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Festo: Automation Innovation for the Future

“Greentelligence” is the motto of the Hanover Fair 2012. At an online press conference on 27 March 2012, Festo responded to this in advance with a preview of the highlights awaiting visitors to the Festo stand, dealing with topics from resource conservation in urban infrastructures to the production worlds of the future and the latest developments from Festo Bionic Learning Network.

ExoHand helps people grip
ExoHand helps people grip

Automation in water management
Ways in which sustainable process automation solutions can be created for cities and local authorities were illustrated by Dr. Eckhard Roos, Head of Process Automation Management at Festo (www.festo.com). “With our project for the energy-autonomous automation of decentralized water reservoirs in the water sector, we are demonstrating our contribution to the subject of ‘Greentelligence’. Our plant automation solution relies on regenerative energy and ensures that the maximum discharge from the rain overflow basin is not exceeded,” explained Roos. With this project, Festo has provided an example of an innovative, energy-efficient solution for decentralized applications in process automation.

Pneumatic and electrical technology: CO2 reduction in production operations
There are also many milestones to pass along the road to greater energy efficiency in production plants. “Energy efficiency in automation technology is always dependent on the relevant industrial application," emphasized Dr. Axel Gomeringer, Head of Innovation and Technology Management at Festo. This task needs to be clearly defined before users choose a drive technology--electric or pneumatic or a mixture of both. He explained the importance of correct measures and their effect on energy consumption and CO2 emissions in production plants by taking the example of a body-in-white production plant in the automobile industry. “Through various simple optimization measures, our client is already today able to reduce his CO2 emissions per year by 13 tons."

Bionic Learning Network 2012
In the Bionic Learning Network, a cooperation between Festo and renowned universities, institutes and development companies, engineers have researched and developed technical concepts and industrial applications by following nature’s principles--and the presentation of these at the Hanover Fair 2012 will have particular relevance to the production and working environments of the future. In the course of the Online Press Conference, Dr. Heinrich Frontzek, Head of Corporate Communication at Festo, presented two projects which make use of new automation technologies and solutions and at the same time meet some of the current challenges facing society: ExoHand and SmartInversion.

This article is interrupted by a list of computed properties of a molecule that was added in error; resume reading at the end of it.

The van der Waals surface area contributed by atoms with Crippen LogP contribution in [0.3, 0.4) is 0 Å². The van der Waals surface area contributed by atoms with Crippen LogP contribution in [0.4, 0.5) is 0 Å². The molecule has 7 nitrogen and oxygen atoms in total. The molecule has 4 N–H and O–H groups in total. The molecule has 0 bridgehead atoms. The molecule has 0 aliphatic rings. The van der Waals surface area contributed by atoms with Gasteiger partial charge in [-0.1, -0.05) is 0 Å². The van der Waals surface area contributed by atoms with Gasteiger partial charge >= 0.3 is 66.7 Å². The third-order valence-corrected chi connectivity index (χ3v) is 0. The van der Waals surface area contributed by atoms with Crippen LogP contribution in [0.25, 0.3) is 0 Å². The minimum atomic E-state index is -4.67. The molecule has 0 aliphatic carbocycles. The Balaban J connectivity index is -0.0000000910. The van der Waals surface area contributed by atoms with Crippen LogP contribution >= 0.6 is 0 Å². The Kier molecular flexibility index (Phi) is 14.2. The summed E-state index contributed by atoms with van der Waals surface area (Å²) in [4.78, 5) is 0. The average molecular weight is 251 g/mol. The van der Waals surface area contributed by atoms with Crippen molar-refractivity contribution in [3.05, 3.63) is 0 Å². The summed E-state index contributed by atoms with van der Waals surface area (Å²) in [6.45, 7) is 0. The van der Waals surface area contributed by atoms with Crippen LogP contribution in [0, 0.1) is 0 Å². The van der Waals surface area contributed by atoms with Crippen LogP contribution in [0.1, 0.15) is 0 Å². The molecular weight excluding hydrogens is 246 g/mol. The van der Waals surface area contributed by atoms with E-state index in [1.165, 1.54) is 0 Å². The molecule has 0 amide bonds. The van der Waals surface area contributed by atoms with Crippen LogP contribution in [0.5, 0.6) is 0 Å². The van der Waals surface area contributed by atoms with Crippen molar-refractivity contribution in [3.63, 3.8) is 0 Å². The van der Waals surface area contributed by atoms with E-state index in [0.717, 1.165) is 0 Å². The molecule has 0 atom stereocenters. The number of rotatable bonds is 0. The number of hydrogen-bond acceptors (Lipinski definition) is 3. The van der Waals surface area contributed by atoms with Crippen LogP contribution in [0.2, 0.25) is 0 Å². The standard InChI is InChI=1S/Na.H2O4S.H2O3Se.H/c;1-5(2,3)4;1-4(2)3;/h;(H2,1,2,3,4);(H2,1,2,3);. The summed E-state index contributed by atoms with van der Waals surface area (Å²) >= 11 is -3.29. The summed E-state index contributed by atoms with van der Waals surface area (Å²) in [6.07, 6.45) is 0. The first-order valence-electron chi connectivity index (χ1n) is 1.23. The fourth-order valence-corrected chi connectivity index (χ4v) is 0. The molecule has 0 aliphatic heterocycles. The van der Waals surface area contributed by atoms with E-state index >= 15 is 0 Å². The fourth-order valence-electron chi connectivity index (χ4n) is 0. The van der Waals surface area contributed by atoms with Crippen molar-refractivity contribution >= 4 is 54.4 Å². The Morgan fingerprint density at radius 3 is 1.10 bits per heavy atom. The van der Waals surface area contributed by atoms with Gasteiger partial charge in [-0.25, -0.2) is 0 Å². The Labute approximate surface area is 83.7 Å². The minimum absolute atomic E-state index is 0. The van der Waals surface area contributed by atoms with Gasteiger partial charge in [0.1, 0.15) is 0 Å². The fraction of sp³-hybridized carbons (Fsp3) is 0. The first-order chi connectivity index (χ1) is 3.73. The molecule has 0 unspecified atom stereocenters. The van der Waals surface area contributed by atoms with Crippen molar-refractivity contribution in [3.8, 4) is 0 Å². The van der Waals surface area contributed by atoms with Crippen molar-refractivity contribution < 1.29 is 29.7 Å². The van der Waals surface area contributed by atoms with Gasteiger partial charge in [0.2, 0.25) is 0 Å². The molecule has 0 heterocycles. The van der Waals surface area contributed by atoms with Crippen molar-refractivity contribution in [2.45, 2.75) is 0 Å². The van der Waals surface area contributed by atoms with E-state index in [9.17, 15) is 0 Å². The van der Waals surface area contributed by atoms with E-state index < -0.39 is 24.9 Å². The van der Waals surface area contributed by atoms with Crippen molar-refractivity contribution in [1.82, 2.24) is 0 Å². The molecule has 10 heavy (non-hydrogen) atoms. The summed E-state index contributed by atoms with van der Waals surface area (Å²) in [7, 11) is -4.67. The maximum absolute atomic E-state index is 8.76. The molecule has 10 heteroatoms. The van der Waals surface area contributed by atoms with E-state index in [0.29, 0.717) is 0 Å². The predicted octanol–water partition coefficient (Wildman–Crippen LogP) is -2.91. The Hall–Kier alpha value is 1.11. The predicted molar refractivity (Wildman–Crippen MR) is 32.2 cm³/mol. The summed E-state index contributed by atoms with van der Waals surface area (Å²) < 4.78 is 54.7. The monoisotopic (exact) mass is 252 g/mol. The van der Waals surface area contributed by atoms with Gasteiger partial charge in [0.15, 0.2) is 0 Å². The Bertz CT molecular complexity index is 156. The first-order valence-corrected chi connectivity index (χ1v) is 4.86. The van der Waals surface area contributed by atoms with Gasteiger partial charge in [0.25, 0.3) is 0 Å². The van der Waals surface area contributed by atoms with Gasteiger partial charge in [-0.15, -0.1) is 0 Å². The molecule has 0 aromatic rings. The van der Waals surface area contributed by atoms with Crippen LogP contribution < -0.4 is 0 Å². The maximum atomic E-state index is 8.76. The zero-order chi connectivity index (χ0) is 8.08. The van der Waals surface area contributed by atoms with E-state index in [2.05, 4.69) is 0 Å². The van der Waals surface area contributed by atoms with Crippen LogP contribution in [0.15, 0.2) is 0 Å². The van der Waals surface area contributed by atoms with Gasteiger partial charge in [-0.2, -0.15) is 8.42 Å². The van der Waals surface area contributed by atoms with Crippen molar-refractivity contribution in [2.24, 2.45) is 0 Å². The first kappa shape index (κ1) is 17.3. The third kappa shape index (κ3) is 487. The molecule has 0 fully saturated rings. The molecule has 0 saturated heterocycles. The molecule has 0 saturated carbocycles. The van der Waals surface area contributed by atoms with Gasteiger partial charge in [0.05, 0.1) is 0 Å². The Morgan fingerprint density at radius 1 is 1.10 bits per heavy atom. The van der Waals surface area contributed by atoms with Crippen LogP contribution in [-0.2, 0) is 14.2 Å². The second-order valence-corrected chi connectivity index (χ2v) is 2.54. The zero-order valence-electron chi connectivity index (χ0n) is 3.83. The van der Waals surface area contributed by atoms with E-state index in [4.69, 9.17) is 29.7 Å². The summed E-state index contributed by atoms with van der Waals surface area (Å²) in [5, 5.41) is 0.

ExoHand--solutions for human-machine cooperation
Festo’s ExoHand is an exoskeleton that can be worn by an operator like a glove. The fingers can be actively moved and their strength amplified; the operator’s hand movements are registered and transmitted to the robotic hand in real time. “ExoHand can simulate all the major physiological degrees of freedom of a human hand. In doing this, it supports the various possibilities for gripping and touching which a human hand has,” explained Frontzek. The objectives were to enhance the strength and endurance of the human hand, to extend humans’ scope of action and to secure them an independent lifestyle even at an advanced age.

The benefit for Festo lies in the opportunity which this project offers for the expansion of its knowledge of human-machine cooperation in automation technology to include know-how in the field of remote manipulation and force boosting. Frontzek again: “In this form of direct interaction between man and machine, ExoHand is a possible technical solution to meet the challenges of future production and working environments--both real and virtual.”

SmartInversion--forward motion
The SmartInversion is a flying object, filled with helium, which is similar to a chain of cubes and moves forward by inverting itself with an endless, rhythmically pulsating motion in the air. This is made possible by an intelligent combination of extremely lightweight design, electric drives and open- and closed-loop control. The helium compensates for the effect of gravity on the chain of cubes, thus providing lift for the flying object. 2130 litres of helium are needed for approximately 2334 grams of lift in order to move the object through the air. Thrust is generated as the object inverts itself.

“Until now, Festo’s solutions have been oriented to the mechanical principles of rotation and translation. Rotary actuators, servo motors and pneumatic and electric semi-rotary actuators work on the principle of rotation, while linear axes and parallel grippers are examples of translatory kinematic mechanisms. We have been able to extend this morphology to include inversion,” explained Frontzek.

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